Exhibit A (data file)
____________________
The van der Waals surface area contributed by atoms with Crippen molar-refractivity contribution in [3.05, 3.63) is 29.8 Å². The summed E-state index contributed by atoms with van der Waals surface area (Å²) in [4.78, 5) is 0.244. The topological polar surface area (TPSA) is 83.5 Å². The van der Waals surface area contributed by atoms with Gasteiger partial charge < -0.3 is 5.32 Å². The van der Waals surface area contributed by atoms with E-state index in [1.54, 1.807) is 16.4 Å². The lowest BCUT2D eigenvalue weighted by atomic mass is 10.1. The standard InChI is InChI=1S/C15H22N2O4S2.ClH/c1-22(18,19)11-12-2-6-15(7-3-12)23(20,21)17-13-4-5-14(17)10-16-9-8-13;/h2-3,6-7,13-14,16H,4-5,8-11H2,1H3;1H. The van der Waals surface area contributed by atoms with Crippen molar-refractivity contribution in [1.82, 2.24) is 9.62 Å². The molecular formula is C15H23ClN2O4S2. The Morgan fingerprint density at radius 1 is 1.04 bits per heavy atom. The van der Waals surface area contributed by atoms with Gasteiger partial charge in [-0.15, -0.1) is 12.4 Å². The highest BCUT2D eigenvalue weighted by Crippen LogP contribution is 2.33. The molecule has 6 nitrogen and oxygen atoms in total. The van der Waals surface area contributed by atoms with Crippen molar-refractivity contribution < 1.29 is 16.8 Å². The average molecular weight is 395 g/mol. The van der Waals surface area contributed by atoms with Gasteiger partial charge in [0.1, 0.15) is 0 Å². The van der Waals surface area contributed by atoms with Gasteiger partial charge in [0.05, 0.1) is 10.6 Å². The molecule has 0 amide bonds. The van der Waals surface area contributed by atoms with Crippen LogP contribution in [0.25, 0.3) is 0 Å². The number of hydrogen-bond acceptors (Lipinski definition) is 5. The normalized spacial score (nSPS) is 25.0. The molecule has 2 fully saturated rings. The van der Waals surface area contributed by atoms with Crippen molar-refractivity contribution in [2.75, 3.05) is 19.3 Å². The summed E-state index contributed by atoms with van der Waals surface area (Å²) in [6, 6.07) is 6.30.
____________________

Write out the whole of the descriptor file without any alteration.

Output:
The van der Waals surface area contributed by atoms with Crippen molar-refractivity contribution in [3.05, 3.63) is 29.8 Å². The summed E-state index contributed by atoms with van der Waals surface area (Å²) in [4.78, 5) is 0.244. The topological polar surface area (TPSA) is 83.5 Å². The van der Waals surface area contributed by atoms with Gasteiger partial charge < -0.3 is 5.32 Å². The van der Waals surface area contributed by atoms with E-state index in [1.54, 1.807) is 16.4 Å². The lowest BCUT2D eigenvalue weighted by atomic mass is 10.1. The standard InChI is InChI=1S/C15H22N2O4S2.ClH/c1-22(18,19)11-12-2-6-15(7-3-12)23(20,21)17-13-4-5-14(17)10-16-9-8-13;/h2-3,6-7,13-14,16H,4-5,8-11H2,1H3;1H. The van der Waals surface area contributed by atoms with Crippen molar-refractivity contribution in [1.82, 2.24) is 9.62 Å². The molecular formula is C15H23ClN2O4S2. The Morgan fingerprint density at radius 1 is 1.04 bits per heavy atom. The van der Waals surface area contributed by atoms with Gasteiger partial charge in [-0.15, -0.1) is 12.4 Å². The highest BCUT2D eigenvalue weighted by Crippen LogP contribution is 2.33. The molecule has 6 nitrogen and oxygen atoms in total. The van der Waals surface area contributed by atoms with Crippen molar-refractivity contribution < 1.29 is 16.8 Å². The average molecular weight is 395 g/mol. The van der Waals surface area contributed by atoms with Gasteiger partial charge in [0.1, 0.15) is 0 Å². The van der Waals surface area contributed by atoms with Gasteiger partial charge in [0.05, 0.1) is 10.6 Å². The molecule has 0 amide bonds. The van der Waals surface area contributed by atoms with Crippen LogP contribution in [0.25, 0.3) is 0 Å². The number of hydrogen-bond acceptors (Lipinski definition) is 5. The normalized spacial score (nSPS) is 25.0. The molecule has 2 fully saturated rings. The van der Waals surface area contributed by atoms with Crippen molar-refractivity contribution in [2.75, 3.05) is 19.3 Å². The summed E-state index contributed by atoms with van der Waals surface area (Å²) in [6, 6.07) is 6.30.